Arguably Alexievich’s magnum opus, the 700-page-long Second-hand Time is an intimate, empathetic, and Tolstoyan portrait of a population coming to terms with the fall of Soviet communism, and lurching into a capitalist world. The interviewees, often sitting in their ordinary kitchens, are varied: a former Communist Party member, a police officer, a migrant worker, a daughter, an advertising manager, an Armenian refugee… One sprawling monologue follows another, then another, then another, until the reader is completely immersed in a kind of confessional marathon. In this slow and steady way, the sheer magnitude of inequality, disillusion, and loss reveals itself. There are innumerable accounts of Russia’s trajectory from 1989 into the tumultuous present, but none come close to the deep emotional understanding Alexievich elicits from her subjects.
“I love life in its living form, life that’s found on the street, in human conversations, shouts, and moans,” Alexievich says in the beginning of this insightful and moving speech delivered at Cornell University. She covers her battles against the censorship of The Unwomanly Face of War and Boys in Zinc, as well as her ideas about Soviet identity in light of her upbringing. She also talks about the role of oral history and how she developed her unique documentary style. A wonderful, reflective essay for anyone already familiar with Alexievich’s work.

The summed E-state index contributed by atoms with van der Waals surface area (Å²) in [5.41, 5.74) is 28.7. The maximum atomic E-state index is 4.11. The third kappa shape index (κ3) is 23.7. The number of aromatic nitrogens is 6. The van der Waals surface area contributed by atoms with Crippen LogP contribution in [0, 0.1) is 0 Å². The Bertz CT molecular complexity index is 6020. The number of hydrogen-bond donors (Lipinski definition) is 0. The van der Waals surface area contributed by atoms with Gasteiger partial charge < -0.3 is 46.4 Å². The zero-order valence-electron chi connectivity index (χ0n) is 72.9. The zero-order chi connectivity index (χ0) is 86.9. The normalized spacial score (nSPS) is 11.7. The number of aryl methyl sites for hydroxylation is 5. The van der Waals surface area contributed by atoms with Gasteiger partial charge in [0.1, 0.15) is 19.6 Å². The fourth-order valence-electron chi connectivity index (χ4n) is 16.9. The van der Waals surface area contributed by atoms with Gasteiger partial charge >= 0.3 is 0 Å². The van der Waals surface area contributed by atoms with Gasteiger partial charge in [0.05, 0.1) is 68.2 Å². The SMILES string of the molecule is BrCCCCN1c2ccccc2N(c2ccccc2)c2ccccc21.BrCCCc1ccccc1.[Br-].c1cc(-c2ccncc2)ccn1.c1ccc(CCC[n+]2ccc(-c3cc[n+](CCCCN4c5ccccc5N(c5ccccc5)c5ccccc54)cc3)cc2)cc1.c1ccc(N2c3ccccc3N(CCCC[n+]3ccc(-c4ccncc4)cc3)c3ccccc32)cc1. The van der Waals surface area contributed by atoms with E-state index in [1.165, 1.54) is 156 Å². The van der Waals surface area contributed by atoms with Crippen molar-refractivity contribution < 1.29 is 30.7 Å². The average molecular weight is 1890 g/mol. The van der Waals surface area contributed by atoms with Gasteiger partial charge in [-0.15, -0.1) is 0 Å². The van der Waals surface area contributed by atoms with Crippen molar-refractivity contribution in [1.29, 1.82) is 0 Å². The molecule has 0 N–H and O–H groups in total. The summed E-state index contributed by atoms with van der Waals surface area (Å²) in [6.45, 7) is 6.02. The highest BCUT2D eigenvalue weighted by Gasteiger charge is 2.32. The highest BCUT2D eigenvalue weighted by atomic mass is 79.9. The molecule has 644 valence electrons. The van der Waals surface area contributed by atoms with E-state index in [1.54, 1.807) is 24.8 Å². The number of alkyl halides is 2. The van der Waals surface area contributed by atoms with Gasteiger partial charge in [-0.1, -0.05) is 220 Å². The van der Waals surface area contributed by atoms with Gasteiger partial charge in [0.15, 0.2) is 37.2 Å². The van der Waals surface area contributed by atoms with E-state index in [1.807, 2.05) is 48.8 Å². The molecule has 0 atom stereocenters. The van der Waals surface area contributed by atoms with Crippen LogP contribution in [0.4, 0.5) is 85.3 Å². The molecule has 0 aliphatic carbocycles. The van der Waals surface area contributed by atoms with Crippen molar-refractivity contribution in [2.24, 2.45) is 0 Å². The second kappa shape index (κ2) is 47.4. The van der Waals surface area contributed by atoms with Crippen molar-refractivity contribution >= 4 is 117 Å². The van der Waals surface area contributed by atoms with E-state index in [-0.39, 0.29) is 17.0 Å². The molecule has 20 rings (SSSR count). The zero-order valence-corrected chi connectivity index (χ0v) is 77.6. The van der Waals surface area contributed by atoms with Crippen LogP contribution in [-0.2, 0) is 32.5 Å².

In an interview about Last Witnesses, Alexievich said that her aim was to “write a book in such a way that even generals would feel disgusted by the idea of war.” Children in war often do not survive, and if they do, they are left to grapple with life-limiting physical and psychological conditions. With this sense of urgency driving her, she set out to speak to people who were children during the Second World War. The stories that follow are told with an unsettling mix of horror and naivety — like a fairytale we accept in childhood, only to balk at its gruesome details when revisiting it as an adult.
Over most of the 1980s, the Soviet Union sent troops into a devastating war in Afghanistan. Despite thousands of casualties, the authorities spent much of this time denying that there even was a war, shipping the dead soldiers home in sealed zinc coffins (hence the book’s title) to cover up the scale of the disaster. Once seen as a parallel to the US war in Vietnam, the voices of the veterans and those who loved them develop a renewed significance against the backdrop of impending humanitarian disaster in Afghanistan. This resounding study of nationalism garnered reviews such as “a slanderous piece of fantasy” when it was first published in Russia, clearly upsetting the accepted accounts of what happened during the Afghan war. A new English translation was released after she received the Nobel Prize.